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Boise Contemporary Theater. (Photo by Brooke Burton, © City of Boise)

Know a Theatre: Boise Contemporary Theater of Boise, Idaho

With 200 seats and 2,000 subscribers, the company has built an audience that expects the unexpected.

BOISE, IDAHO: “We tell stories here,” is the motto of Boise Contemporary Theater, a small, 21-year-old company located in the arts-friendly downtown of this Gem State capital, between the Boise Art Museum and Freak Alley Gallery, between a 4-screen art house cinema and Treefort Music Fest. An incubator of fresh work as well as a producer of new work from elsewhere, BCT has staked out a strong identity in a city and a state that are culturally underrated, though in this case not under-served. We communicated by email with founding artistic director Matthew Cameron Clark about the theatre he made and what keeps it going.

Matthew Cameron Clark, Boise Contemporary Theater artistic director.

Who founded Boise Contemporary Theater, when, and why?
I was born and raised in Boise. Then, after graduating from Whitman College and living in Seattle for a couple of years, I moved back home in ’96 with dreams of starting a theatre company. There was (and still is) a well-established Shakespeare festival here run by Charlie Fee. Bart Sher was directing Shakespeare here regularly, doing really compelling work. There was also a great professional theatre for young audiences, which has since merged with the Idaho Shakespeare Festival. There were some cool fringe companies staging original work, but there was no one consistently producing professional contemporary theatre in Boise. I saw a need in this little city that I love.

In the fall of ’96 I began producing shows independently in various spaces: basements, bars, and vacant storefronts. In April of ’97 I directed the first show under the Boise Contemporary Theater name, a production of Danny and the Deep Blue Sea. I was taking cash advances from a personal credit card to pay actors because it was important to me to pay artists and for BCT be called a professional company. In ’99 we incorporated as a nonprofit, found our permanent home, and launched a major capital campaign. We turned an old seed warehouse, built in the ’30s, into a working theatre, and have been staging plays here since the fall of 2000.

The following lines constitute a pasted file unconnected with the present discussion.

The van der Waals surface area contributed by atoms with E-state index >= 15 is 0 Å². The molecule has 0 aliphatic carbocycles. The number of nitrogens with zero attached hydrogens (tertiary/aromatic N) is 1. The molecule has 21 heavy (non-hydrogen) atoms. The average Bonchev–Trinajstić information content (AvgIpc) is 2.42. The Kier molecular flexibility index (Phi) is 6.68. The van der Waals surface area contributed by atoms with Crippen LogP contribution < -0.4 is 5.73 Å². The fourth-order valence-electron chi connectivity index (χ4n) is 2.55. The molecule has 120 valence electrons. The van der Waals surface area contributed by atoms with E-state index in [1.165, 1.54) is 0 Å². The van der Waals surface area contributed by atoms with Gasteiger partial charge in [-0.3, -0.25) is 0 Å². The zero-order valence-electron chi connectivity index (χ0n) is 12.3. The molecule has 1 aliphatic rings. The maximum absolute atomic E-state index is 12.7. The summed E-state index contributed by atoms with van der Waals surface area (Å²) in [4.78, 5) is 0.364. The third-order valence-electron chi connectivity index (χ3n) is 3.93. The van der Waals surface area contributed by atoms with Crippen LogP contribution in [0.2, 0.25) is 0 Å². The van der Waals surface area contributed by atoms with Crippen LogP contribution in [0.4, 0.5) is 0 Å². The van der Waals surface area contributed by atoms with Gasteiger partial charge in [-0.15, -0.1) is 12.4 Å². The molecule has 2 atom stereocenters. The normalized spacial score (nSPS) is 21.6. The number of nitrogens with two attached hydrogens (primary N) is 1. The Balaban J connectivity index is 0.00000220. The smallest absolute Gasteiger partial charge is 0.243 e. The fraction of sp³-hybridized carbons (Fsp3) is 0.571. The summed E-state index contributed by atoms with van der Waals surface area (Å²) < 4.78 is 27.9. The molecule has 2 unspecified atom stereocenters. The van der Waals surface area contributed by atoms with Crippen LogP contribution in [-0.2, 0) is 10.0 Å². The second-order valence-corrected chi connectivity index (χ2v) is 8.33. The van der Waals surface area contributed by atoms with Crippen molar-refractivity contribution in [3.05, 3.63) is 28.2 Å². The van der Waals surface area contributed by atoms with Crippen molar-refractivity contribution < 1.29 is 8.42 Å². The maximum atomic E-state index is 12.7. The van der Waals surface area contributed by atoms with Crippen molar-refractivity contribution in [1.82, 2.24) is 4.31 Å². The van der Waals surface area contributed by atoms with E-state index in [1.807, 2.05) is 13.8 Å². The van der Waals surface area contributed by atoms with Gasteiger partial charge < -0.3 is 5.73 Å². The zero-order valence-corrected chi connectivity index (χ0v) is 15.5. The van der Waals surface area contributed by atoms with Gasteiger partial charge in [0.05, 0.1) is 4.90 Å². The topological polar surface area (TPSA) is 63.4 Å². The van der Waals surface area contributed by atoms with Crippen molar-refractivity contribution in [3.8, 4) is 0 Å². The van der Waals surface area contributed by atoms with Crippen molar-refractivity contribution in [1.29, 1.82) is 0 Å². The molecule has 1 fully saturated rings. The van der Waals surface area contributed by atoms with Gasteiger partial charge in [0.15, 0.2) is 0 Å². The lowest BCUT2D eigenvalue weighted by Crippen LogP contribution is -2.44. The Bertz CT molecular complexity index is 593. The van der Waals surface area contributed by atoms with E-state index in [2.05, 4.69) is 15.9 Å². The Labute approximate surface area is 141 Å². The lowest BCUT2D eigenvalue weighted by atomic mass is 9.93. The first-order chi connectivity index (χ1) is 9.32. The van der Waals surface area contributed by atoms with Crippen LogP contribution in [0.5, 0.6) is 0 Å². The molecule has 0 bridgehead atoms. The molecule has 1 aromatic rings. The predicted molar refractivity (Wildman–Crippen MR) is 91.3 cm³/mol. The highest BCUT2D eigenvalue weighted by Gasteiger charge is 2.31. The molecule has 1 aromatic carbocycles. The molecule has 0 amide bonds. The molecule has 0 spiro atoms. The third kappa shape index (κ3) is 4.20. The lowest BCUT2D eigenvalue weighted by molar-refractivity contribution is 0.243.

What sets your theatre apart from others in your region?
In addition to producing contemporary plays that have already had success in other places, BCT is the only professional company within 300 miles committed to premiering new work. Each season we assemble a team of exceptional local artists and visiting artists from across the country, building on longstanding relationships, while always adding new perspectives and expertise. We also perform in a remarkably intimate space. There are more than 200 seats here, but you’re never more than nine rows from the action.

Kathy McCafferty and Cherene Snow in “Fata Morgana” by Jeni Mahoney, a 2015 world premiere at Boise Contemporary Theater.

Who is your audience?
As a native Idahoan who has travelled a fair amount, I am well aware of the misconceptions many people can have about this place. The audience that BCT has built over the past 22 years is made up of open-minded and open-hearted people who are up for an adventure. They are willing to be challenged and surprised, while also being engaged and entertained. Our subscriber base has grown to almost 2,000 people, which is extraordinary for any theatre company our size, but especially when you consider the kinds of plays we are staging, including 18 world premieres in the last eight seasons.

Tell us about your favorite theatre institution other than your own, and why you admire it.
I have a big institutional crush on Signature Theatre in New York. What Jim Houghton was able to create there is inspiring on a number of levels. The commitment to supporting playwrights through various residencies, the efforts to keep tickets affordable, and that space! The Pershing Square Signature Center is a really special place, where people gather not just to make and see shows, but to have meaningful conversations about them. Jim’s legacy reaches all the way across the country, inspiring me, and the future of BCT.

How do you pick the plays you put on your stage?
At the core of that process is a desire to create diverse and meaningful experiences for our audience. We actually just went through a mission statement revision process, and it was exciting to select the upcoming season with the new touchstone: “Boise Contemporary Theater inspires our community to examine our perspectives and better understand ourselves, each other, and the world around us by creating thought-provoking stories of the human experience.”